From Kettlewell to Nerthergill Farm
We spent a lazy afternoon at the Blue Bell Inn, sitting in the pub and chatting with the other guests. Silke tried one of the local brews. I sampled the hard cider, delicious, but after one mug I was totally smashed.
Sunday was a sparkler of a day, and we were back on the trail by 9:30. Our destination was Nethergill Farm, thirteen miles away if my little book of maps was accurate. For today, most of our time would be spent criss-crossing the River Wharfe. After Kettlewell there were to be no more towns for several days, only hamlets and sheep farms. We spotted the first Dales Way sign easily, always a triumph, and headed into a sunny pasture. From pasture to cool shade along the river, and then back into another sunlit pasture where a black-faced sheep stared curiously.
From Kettlewell, we followed the river to Starbottom, and from there to Buckden, where we crossed the river and stopped for a quick lunch. Others had discovered the same luncheonette, and the outside tables were taken up with bikers and cyclers who were following a road leading to Cray. We had been on the trail for three hours and only come about five miles, not exactly a world’s record. The next hamlet was Hubberholme. I loved the names: Kettlewell, Starbottom, Buckden, Hubberholme, Yockenthwaite. It made me think of hobbits, and the Shire.
In our eagerness to make time, we missed George’s Inn, a landmark on my map, without taking note, and retraced our steps to where the Dales Way sign pointed us to a bridge just across from the inn. Now we had the river on our left. Over a couple of stiles and we found ourselves beside a crowded sheep pen, where the men were sorting out the sheep with red marks on their backs from other sheep.
The land was boggy with many ladder stiles, and gates. On to Deepdale, which was not even a hamlet, there being only two farm buildings. We crossed a wooden footbridge and continued beside the river, now on our right, shallower here, and ruffling brightly in the sunlight. I couldn’t resist taking off my backpack, and dipping my feet in the cool, clear water. Lovely relief. The afternoon sun was hot, and we took a short breather, and enjoyed the beauty of the country side.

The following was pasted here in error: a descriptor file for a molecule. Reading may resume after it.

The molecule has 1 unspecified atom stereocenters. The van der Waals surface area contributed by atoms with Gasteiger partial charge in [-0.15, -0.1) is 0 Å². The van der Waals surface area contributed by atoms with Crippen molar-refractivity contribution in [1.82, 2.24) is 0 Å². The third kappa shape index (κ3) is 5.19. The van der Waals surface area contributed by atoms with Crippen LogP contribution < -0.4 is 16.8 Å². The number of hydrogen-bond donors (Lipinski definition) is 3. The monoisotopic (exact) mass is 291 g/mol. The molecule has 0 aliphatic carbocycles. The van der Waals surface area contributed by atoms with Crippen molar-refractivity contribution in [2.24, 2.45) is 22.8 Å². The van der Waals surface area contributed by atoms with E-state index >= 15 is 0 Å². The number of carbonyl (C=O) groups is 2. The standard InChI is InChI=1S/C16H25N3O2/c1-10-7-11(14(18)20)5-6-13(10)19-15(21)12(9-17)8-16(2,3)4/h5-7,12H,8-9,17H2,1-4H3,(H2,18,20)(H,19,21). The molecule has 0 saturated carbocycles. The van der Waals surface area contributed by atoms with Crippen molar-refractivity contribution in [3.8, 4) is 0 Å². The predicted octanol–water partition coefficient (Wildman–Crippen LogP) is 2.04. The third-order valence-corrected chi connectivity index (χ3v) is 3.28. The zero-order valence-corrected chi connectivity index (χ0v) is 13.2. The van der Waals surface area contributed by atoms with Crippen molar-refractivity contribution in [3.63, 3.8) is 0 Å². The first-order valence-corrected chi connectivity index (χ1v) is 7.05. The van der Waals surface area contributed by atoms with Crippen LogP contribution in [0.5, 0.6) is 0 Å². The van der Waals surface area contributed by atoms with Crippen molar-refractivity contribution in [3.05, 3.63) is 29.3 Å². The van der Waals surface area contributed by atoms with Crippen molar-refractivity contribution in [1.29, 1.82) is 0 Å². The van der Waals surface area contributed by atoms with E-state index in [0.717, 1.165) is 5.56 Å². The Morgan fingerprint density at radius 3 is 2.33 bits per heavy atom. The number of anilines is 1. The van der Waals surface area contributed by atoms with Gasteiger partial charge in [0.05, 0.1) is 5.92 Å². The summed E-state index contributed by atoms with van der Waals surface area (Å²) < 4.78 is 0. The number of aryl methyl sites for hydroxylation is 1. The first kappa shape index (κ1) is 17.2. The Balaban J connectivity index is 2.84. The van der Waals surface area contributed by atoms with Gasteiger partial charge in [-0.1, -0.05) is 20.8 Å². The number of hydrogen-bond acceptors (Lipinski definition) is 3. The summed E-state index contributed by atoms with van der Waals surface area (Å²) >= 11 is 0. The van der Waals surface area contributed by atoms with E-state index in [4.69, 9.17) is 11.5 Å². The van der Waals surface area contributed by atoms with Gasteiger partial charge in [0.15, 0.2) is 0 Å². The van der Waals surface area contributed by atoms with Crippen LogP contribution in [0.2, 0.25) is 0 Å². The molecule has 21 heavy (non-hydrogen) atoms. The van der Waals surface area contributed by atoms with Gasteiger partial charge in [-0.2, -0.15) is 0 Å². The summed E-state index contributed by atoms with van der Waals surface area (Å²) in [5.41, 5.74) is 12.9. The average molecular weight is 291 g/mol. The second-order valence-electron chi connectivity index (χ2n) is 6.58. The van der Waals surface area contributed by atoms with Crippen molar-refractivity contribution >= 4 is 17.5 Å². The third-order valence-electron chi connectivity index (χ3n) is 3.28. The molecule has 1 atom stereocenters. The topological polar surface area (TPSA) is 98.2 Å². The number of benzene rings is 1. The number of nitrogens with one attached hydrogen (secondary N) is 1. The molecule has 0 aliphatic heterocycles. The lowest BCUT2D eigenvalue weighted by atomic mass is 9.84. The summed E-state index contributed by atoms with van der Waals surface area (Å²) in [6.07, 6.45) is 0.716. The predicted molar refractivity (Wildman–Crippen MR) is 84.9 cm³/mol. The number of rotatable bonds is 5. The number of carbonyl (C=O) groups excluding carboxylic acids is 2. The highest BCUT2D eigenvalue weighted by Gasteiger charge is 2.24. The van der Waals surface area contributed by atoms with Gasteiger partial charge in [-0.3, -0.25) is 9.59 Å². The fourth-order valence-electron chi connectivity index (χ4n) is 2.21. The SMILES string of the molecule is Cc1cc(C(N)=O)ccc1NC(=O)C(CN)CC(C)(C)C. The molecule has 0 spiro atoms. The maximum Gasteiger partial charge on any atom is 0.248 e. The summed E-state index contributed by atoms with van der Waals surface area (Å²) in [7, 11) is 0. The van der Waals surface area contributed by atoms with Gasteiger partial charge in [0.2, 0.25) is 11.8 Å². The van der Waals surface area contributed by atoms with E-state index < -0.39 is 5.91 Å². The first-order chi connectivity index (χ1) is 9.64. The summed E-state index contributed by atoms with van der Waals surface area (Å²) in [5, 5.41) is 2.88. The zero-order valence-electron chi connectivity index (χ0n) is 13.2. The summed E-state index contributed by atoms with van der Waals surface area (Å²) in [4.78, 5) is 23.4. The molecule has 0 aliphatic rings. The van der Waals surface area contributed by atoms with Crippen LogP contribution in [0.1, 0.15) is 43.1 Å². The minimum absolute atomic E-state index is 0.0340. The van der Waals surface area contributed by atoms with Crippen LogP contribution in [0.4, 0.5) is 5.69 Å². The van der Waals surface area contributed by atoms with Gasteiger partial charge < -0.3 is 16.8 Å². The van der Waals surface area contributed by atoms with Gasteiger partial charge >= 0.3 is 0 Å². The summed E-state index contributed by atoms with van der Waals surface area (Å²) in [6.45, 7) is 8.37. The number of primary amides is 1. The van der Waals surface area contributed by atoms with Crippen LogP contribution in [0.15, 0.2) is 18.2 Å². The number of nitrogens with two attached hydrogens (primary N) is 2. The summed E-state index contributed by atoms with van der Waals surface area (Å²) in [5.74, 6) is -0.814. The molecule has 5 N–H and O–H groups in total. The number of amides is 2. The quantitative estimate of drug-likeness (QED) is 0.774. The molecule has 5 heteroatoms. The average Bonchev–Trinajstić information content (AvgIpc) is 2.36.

After another mile we could see Beckermonds. We crossed the Wharfe River for the last time. It continued on its way to the Irish Sea. We followed a grassy lane between two stone walls that led to a metal road. No sign, or arrow. After consulting our map, we turned right and trudged up to the crest of a hill where the road formed a T. Still no signs. We turned left, and kept climbing. A line of motorcycles blared past and disappeared over the brow of the hill.
By now my feet were shouting in protest. Did I mention I have neuropathy? But my feet didn’t bother me as much as the possibility that we might have missed the path. The thought of retracing our steps back down the steep hill on a metal road was too discouraging to even contemplate. We pushed onward, down the hill, looking for Oughtershaw, the last little hamlet before Nethergill Farm. My map showed a telephone box at the bottom, and sure enough we spotted a bright red telephone booth at the crossroads, not just a box, but a booth. Hallelujah! Our spirits revived, we crossed to a gravel farm track. At the second cattle grid, a small sign for Nethergill Farm cheered us even more. That last mile was a slog, one burning foot in front of another. Finally an impressive stone building came into view, much grander than any farm house we had seen so far. No sign of life. We knocked and stepped inside, and “helloed” loudly. An attractive woman appeared who introduced herself as Fiona. “Leave your boots here in the hallway,” she said. They were definitely disgusting after a day in sheep country. We followed her into a high-ceilinged living room, cool and elegant. Fiona, who was an artist, said the house had been built in the eighteenth century, by a cousin of Charles Darwin. She disappeared for a few minutes, and reappeared with a tea tray and some home-made flapjacks, tasty bars made of oats, and honey, and dried fruit. We craved flapjacks from then on,but never find any as good as Fiona’s.